Trained as a marine ecologist, George has 20 years of experience in ocean policy and advocacy, market-based solutions to environmental challenges, and marine research. As Chief Scientist at Ocean Conservancy, he provides strategic leadership on science and policy across the organization’s initiatives, including marine debris, ocean acidification and climate change, marine protected areas, and sustainable fisheries and aquaculture. George led an effort to re-envision Ocean Conservancy’s 30-year effort on marine debris that resulted in an institutional commitment to a new global strategy to secure private sector commitment to stem the flow of plastics to the marine environment. He also launched and led new programs on ocean acidification and aquaculture. Before joining Ocean Conservancy in 2007, George developed the scientific foundation for the nascent sustainable seafood movement at Monterey Bay Aquarium and helped launch COMPASS (the Communication Partnership for Science and the Sea), an innovative approach to communicating conservation science. George holds a Ph. D. from Brown University in Rhode Island and a M.S. from Moss Landing Marine Laboratories in California. A native of New England, he is located in Ocean Conservancy’s West Coast office in Santa Cruz, California.
Dr. Marc Mangel
Dr. Marc Mangel
Dr. Marc Mangel is Distinguished Research Professor of Mathematical Biology and Director of the Center for Stock Assessment Research (CSTAR) at the University of California Santa Cruz, where he has served since 1996. He also acts as the Senior Scientific Advisor for MRAG Americas. MRAG Americas is an independent consulting business dedicated to promoting responsible, rational and sustainable utilization of aquatic resources. MRAG Americas performs multi-disciplinary projects for a variety of clients including international, governmental and non-governmental entities, as well as industrial and commercial companies.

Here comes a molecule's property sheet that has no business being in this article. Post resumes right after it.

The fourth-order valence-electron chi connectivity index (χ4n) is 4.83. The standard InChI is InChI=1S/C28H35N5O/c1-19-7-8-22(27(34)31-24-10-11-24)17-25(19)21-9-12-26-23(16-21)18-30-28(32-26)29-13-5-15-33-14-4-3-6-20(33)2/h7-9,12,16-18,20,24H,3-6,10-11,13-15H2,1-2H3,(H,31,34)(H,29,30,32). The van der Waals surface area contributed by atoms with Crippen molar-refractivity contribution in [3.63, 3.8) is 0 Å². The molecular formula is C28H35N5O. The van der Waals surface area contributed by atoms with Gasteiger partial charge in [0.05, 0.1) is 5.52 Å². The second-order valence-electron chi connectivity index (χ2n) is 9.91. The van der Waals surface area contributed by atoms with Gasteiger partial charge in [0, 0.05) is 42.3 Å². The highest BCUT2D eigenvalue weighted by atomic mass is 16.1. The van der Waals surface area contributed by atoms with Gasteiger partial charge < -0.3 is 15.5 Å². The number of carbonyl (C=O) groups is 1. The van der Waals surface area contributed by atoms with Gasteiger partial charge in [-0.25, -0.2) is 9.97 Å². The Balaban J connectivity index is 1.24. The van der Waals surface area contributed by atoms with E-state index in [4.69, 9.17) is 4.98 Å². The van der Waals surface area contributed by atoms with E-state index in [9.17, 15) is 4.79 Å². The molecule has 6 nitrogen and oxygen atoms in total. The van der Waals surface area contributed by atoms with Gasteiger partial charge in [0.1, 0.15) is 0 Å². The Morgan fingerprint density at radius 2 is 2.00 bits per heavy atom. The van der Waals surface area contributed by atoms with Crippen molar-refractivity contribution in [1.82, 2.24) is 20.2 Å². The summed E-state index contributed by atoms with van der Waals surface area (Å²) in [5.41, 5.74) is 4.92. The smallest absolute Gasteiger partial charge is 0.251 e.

From 1980-1996, Mangel was at the University of California Davis, where he served as Assistant, Associate and Full Professor. There, he was founding Director of the Center for Population Biology. His awards include, in part, John Simon Guggenheim Memorial Fellowship, 1987; Fulbright Senior Research Fellowship, Oxford University, 1988; George Gund Foundation Distinguished Environmental Scholar, Case Western Reserve University,1992; Distinguished Statistical Ecologist, International Association for Ecology, 1998; Mote Eminent Scholar, Florida State University, 2000; Fellow, California Academy of Sciences, 2000; Fellow American Association for the Advancement of Science, 2003; UCSC Academic Senate Excellence in Teaching Award, 2003; Frohlich Fellow, CSIRO Hobart, 2006; Astor Lecturer, University of Oxford, 2007; Kaeser Lecturer University of Wisconsin, 2008; Fellow of the Royal Society of Edinburgh, 2009; and an honorary Doctor of Science from the University of Guelph, 2014.
Between 2010 and 2013, Mangel was the independent scientific expert called by Australia for the case in the International Court of Justice concerning Japanese special permit whaling in the southern ocean. In 2014, the Court ruled that the Japanese program was contrary to international law.
Mangel has numerous journal publications and books that include, in part, Dynamic State Variable Models in Ecology: Methods and Applications (with Colin Clark, 2000, Oxford), and The Theoretical Biologist’s Toolbox. Quantitative methods for ecology and evolutionary biology (Cambridge, 2007). He has supervised more than 50 undergraduate research projects or senior theses, 30 PhD students and 30 post-doctoral colleagues.
Dr. Ellen Pikitch
Dr. Ellen Pikitch